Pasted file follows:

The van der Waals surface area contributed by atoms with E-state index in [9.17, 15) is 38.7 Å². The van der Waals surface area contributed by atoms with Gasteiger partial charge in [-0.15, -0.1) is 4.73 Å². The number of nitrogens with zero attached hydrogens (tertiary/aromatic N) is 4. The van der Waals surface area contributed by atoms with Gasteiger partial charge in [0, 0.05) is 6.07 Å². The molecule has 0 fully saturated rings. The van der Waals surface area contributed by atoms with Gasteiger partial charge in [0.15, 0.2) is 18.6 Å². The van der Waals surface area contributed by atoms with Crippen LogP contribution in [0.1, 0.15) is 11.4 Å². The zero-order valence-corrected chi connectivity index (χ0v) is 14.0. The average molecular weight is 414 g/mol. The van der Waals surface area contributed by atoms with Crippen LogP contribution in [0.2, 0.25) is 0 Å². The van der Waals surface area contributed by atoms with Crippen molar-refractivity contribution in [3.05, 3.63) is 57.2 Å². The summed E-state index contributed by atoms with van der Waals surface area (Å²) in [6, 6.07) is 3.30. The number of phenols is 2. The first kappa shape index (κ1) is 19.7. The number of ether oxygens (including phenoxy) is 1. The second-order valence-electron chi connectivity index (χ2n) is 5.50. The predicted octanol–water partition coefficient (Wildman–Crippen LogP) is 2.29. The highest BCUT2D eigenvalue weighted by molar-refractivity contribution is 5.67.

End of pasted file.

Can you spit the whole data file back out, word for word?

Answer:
The van der Waals surface area contributed by atoms with E-state index in [9.17, 15) is 38.7 Å². The van der Waals surface area contributed by atoms with Gasteiger partial charge in [-0.15, -0.1) is 4.73 Å². The number of nitrogens with zero attached hydrogens (tertiary/aromatic N) is 4. The van der Waals surface area contributed by atoms with Gasteiger partial charge in [0, 0.05) is 6.07 Å². The molecule has 0 fully saturated rings. The van der Waals surface area contributed by atoms with Gasteiger partial charge in [0.15, 0.2) is 18.6 Å². The van der Waals surface area contributed by atoms with Crippen LogP contribution in [0.1, 0.15) is 11.4 Å². The zero-order valence-corrected chi connectivity index (χ0v) is 14.0. The average molecular weight is 414 g/mol. The van der Waals surface area contributed by atoms with Crippen LogP contribution in [0.2, 0.25) is 0 Å². The van der Waals surface area contributed by atoms with Crippen molar-refractivity contribution in [3.05, 3.63) is 57.2 Å². The summed E-state index contributed by atoms with van der Waals surface area (Å²) in [6, 6.07) is 3.30. The number of phenols is 2. The first kappa shape index (κ1) is 19.7. The number of ether oxygens (including phenoxy) is 1. The second-order valence-electron chi connectivity index (χ2n) is 5.50. The predicted octanol–water partition coefficient (Wildman–Crippen LogP) is 2.29. The highest BCUT2D eigenvalue weighted by molar-refractivity contribution is 5.67.